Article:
A reporter and producer for the Bénin Web TV news website, Ignace Sossou has spent more than four months in a Cotonou prison. He was convicted in December of “harassment by means of electronic communications” for tweeting statements that a prosecutor made at a workshop on disinformation that both Sossou and the prosecutor attended. A video that RSF released last month proved Sossou’s innocence. By presenting the texts of his tweets together with the audio recordings of the prosecutor’s statements, it showed that Sossou quoted the prosecutor accurately and that his tweets could not in any way be construed as harassment. Furthermore, he clearly served the public interest by reporting what the prosecutor said.
“This journalist should never have been in prison,” said Assane Diagne, the director of RSF’s West Africa office. “He was tried under a law, the Digital Code, which is quite different from the much more protective law that regulates the media, although the actions for which he was tried were quite unambiguously of a journalistic nature.”
Arnaud Froger, the head of RSF’s Africa desk, added: “The three tweets simply reported statements of a public interest nature and in no way constituted defamation, less still harassment. As the proof of this journalist’s innocence has long been public, we count on the Beninese judicial system to free him without delay so that he is no longer West Africa’s first journalist to be jailed for accurately reporting statements on social media.”
This new appeal for Sossou’s release is being made jointly by several organizations including RSF and the Norbert Zongo Investigative Journalism Cell in West Africa (CENOZO), with which Sossou and the Committee to Protect Journalists work.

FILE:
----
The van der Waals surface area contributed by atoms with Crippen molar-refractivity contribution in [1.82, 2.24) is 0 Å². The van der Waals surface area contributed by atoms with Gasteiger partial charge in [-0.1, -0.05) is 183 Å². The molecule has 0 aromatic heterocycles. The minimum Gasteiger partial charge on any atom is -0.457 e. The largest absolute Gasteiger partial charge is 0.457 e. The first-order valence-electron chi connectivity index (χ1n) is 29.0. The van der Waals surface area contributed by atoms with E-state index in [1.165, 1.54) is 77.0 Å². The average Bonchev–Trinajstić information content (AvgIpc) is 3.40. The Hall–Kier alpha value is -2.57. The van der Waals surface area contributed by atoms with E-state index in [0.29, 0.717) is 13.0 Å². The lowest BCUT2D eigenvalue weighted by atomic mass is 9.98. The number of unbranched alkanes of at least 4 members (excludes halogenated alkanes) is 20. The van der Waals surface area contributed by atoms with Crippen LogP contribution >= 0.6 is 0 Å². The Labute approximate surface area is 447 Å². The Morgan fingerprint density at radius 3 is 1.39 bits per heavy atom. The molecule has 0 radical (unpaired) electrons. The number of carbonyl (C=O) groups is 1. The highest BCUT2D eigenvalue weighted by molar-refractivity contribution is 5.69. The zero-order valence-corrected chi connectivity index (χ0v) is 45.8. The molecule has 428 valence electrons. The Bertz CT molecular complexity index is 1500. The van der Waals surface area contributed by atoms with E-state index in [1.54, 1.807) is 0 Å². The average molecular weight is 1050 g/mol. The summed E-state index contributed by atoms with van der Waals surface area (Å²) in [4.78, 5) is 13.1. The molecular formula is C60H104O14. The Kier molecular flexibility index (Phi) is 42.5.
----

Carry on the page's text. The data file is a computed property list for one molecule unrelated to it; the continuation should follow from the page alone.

There has been concern throughout the Economic Community of West African States (ECOWAS) and the entire region that Sossou’s conviction could set an extremely dangerous precedent for the freedom to inform. RSF joined more than 120 media outlets and journalists in West Africa on 13 March in publishing an unprecedented joint op-ed calling for his release.
On 6 April, RSF and more than 80 other organizations sent a joint letter to ten African leaders including Beninese President Patrice Talon urging them to free all detained journalists in order to reduce the danger of their catching the coronavirus in prison. It pointed out that, under article 16 of the African Charter on Human and Peoples' Rights, everyone, including detainees, have “the right to enjoy the best attainable state of physical and mental health,” and that, according to the WHO, people in prison are “likely to be more vulnerable to the Covid-19 disease than the general population.” Benin confirmed its first Covid-19 case in March, Reuters said.
As a result of arbitrarily jailing a journalist who committed no crime, suspending opposition media and interfering in editorial decisions, Benin fell 17 places in the 2020 World Press Freedom Index – the third biggest fall. It is now ranked 113th out of 180 countries.